## A poor man’s MaxSMT

First, what is incremental SAT? When a SAT-solver is "warmed up", and you want only to alter list of clauses slightly by adding one, why to reset it? In my toy SMT solver, I use incremental SAT for model counting, or getting all models: see picosat_get_all_models() function.

Also, many SAT solvers supports "assumptions". That is you supply a list of clauses + "temporary" clauses that will be dropped each time.

Now a digression: this is my own binary search implementation:

/*

This is yet another explanation of binary search.
However, it works only on array sizes = 2^n

You know, like bank robbers in movies rotating a wheel on a safe (I don't know how it's called correctly)
and find all digits consecutively.
This is like brute-fource.

We do here the same: we try 0/1 for each bit of index value.
We start at 1, and if the array value at this index is too large, we clear the bit to 0 and proceed to the next (lower) bit.

The array here has 32 numbers. The array index has 5 bits ( log2(32)==5 ).
And you can clearly see that one need only 5 steps to find a value in an array of sorted numbers.

The result:

==========================================
testing idx=0x10 or 16
bit 4 is incorrect, it's 0, so we clear it
testing idx=0x8 or 8
bit 3 is correct, it's 1
testing idx=0xc or 12
bit 2 is correct, it's 1
testing idx=0xe or 14
bit 1 is incorrect, it's 0, so we clear it
testing idx=0xd or 13
found, idx=0xd or 13
==========================================

*/

#include
#include

// array of sorted random numbers:
int array=
{
335, 481, 668, 1169, 1288, 1437, 1485, 1523,
1839, 2058, 2537, 2585, 2698, 2722, 3245, 3675,
4067, 4139, 4356, 4599, 5578, 6334, 6751, 7244,
7845, 8220, 8272, 8296, 8297, 8358, 9138, 9650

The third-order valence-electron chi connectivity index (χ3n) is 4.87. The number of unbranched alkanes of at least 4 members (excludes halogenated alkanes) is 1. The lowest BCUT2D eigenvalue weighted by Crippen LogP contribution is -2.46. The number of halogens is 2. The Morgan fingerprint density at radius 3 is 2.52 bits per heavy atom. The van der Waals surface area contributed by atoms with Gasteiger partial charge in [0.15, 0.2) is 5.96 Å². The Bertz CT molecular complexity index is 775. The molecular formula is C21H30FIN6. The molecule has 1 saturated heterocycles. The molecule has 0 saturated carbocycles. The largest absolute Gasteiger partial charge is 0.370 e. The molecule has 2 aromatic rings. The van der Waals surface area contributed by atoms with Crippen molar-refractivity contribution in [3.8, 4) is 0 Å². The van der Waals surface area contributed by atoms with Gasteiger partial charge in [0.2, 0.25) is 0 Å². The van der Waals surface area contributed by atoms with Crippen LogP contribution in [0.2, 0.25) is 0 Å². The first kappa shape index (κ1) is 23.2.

};

void binsearch (int val_to_find)
{
int idx=0;

for (int bit=4; ; bit--)
{
// set the bit:
idx|=1<<bit;

printf ("testing idx=0x%x or %d\n", idx, idx);

if (array[idx]==val_to_find)
{
printf ("found, idx=0x%x or %d\n", idx, idx);
exit(0);
};

// array[idx] is too small?
if (array[idx]<val_to_find)
{
// do nothing, the current bit correct, proceed to the next bit
printf ("bit %d is correct, it's 1\n", bit);
};

// array[idx] is too big?
if (array[idx]>val_to_find)
{
// clear the current bit, because it's incorrect
idx&=~(1<<bit);
printf ("bit %d is incorrect, it's 0, so we clear it\n", bit);
};
};
};

int main()
{
binsearch(2722);
};


You wouldn't use it, but I wrote it because it's fits so nicely on SAT.

To solve an optimization problem, you want to find some "optimum" variable, that is minimized or maximized. Like in my implementation of binary search, I can try bit by bit, but these are added as assumptions.

// poor man's MaxSMT
// if we minimize, first try false, then true
// if we maximize, do contrariwise
bool run_poor_mans_MaxSMT(struct ctx* ctx)
{
if (verbose>0)
printf ("%s() begin\n", __FUNCTION__);
assert (ctx->maxsat==true);
struct PicoSAT *p=picosat_init ();

if (ctx->write_CNF_file)
{
write_CNF(ctx, "tmp.cnf");
printf ("CNF file written to tmp.cnf\n");